Disruption in the supply chain is nothing new, and you don’t have to look hard to find data published daily on it. Unfortunately, there is no one simple solution as the current challenges are a perfect storm of multiple factors. Overseas manufacturers are still unsettled from the pandemic, ports are full and there are not enough truckers to move the necessary loads of goods.
This disruption has affected small businesses particularly hard as they often don’t have the resources to stockpile inventory well in advance. And we know this has had a clear link to a meteoric rise in inflation. Like many disruptions we have seen over time, this also creates an opportunity, and there are numerous ways to lay the foundation to take advantage of these opportunities. Things like reexamining pricing sound like an easy solution, but there are many layers of complexity. Here are five key questions to consider.
What is your competitive landscape?
First and foremost, do you have a firm grasp of your competitive landscape? What are your competitors doing? Are they raising prices? Are they struggling to even fulfill critical customers? Do they have stockpiles of inventory or sizeable capital reserves to leverage? Of course, much of this will not be public information, but the word on the street is very powerful. Reach out to industry connections to attempt to paint the broader picture. This is the lens through which other decision points will be evaluated.
Is increasing prices even an option?
Based on the nature of the goods and services you provide, is the opportunity there to raise prices? Depending on the sales cycle of your business, price increases can take months before they take effect, especially for businesses with longer-term contracts. Certain industries and businesses that support government customers, such as in healthcare, have pricing either capped or dictated to them. Each business is very unique in this regard, and they are many shades of gray around it, but key questions need to be asked here.
How much of your own cost increases can you blunt?
This is where the impact of price increases comes into play. Businesses across the board are facing increases in costs of inputs, from labor to raw materials and supplies. For the same reasons with sales cycles, there may be a lag in offsetting the increase in the cost of inputs before your own price changes take effect. Price increases may also need to be staggered to ease the shock on your customers. Understanding the possible net effect of price changes will guide your decision around the amount and timing of price increases.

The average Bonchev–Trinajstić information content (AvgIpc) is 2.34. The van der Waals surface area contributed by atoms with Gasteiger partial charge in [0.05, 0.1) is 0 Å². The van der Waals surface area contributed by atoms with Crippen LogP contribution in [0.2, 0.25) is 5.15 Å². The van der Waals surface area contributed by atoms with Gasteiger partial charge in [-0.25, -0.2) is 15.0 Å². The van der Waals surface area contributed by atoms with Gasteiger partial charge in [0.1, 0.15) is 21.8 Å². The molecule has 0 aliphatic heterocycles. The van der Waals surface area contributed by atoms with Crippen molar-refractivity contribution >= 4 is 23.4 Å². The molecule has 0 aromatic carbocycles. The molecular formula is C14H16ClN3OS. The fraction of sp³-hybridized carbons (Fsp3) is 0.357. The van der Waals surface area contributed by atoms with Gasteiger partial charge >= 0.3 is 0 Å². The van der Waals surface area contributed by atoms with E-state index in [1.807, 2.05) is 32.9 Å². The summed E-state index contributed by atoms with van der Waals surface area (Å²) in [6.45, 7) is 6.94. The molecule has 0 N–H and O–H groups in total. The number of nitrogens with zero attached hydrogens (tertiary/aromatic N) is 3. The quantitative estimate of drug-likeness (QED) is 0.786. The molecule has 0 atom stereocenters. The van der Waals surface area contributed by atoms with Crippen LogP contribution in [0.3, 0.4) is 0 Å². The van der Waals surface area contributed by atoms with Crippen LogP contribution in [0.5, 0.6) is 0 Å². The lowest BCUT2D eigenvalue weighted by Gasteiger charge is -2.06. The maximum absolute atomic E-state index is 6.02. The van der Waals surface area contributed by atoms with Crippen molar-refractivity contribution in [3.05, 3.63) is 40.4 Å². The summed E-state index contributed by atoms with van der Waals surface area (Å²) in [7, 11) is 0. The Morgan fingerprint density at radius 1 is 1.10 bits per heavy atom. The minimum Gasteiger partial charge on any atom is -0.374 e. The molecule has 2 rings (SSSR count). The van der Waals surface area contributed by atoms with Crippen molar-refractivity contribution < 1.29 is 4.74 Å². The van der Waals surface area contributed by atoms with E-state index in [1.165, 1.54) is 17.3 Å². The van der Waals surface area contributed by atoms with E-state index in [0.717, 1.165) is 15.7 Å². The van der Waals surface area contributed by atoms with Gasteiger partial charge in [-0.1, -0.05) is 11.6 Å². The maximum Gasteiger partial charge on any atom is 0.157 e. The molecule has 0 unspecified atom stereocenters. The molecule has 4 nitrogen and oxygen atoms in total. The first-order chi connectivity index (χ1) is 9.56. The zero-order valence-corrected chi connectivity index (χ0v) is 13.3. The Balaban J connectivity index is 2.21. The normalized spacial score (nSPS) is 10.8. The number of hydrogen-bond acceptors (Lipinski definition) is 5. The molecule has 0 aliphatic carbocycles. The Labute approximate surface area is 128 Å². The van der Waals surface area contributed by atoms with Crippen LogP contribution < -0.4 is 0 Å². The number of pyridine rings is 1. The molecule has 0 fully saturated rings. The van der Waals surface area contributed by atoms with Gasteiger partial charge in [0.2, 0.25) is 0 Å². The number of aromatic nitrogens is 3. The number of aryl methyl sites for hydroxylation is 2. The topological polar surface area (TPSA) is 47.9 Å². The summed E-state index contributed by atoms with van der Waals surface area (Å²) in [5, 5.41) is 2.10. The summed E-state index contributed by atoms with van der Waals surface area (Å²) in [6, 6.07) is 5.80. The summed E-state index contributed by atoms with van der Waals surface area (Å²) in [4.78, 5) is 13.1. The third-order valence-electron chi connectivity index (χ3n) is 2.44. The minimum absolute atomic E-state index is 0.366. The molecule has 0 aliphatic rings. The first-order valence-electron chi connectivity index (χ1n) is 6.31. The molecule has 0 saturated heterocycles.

Is it the right time to raise prices?
Despite the headwinds and potential impact on profits, raising prices may not be the best move for a business. Using the understanding of the market landscape, does this present an opportunity to perhaps gain market share or reinforce customer loyalty? Many businesses successfully executed this strategy during the earlier stages of the pandemic, strengthening their position with their customer base and peeling customers away from larger, slower-moving competitors. The power of customer service may be a much more impactful tool in building the long-term value of the company than altering pricing.
How much can you raise prices?
After working through the various filters discussed to this point, the last step is centered around the structure of the increases themselves. Are the increases across the board or product-specific? If a staggered approach, are they in even increments or perhaps a jump followed by more measured increases? Do you raise prices faster than the rise in your costs to get out ahead of increasing costs, or is it better to lag?
Scan the environment, do the math and understand the potential impacts. Pricing can be one effective means in the midst of the supply chain chaos, but used poorly, it can also have lasting damage for your business. Understand the levers you can pull and where the ceilings are so options can be thoroughly evaluated. Pricing may seem like the obvious answer, but is it the best answer? A robust evaluation and intentional forward view can make all the difference.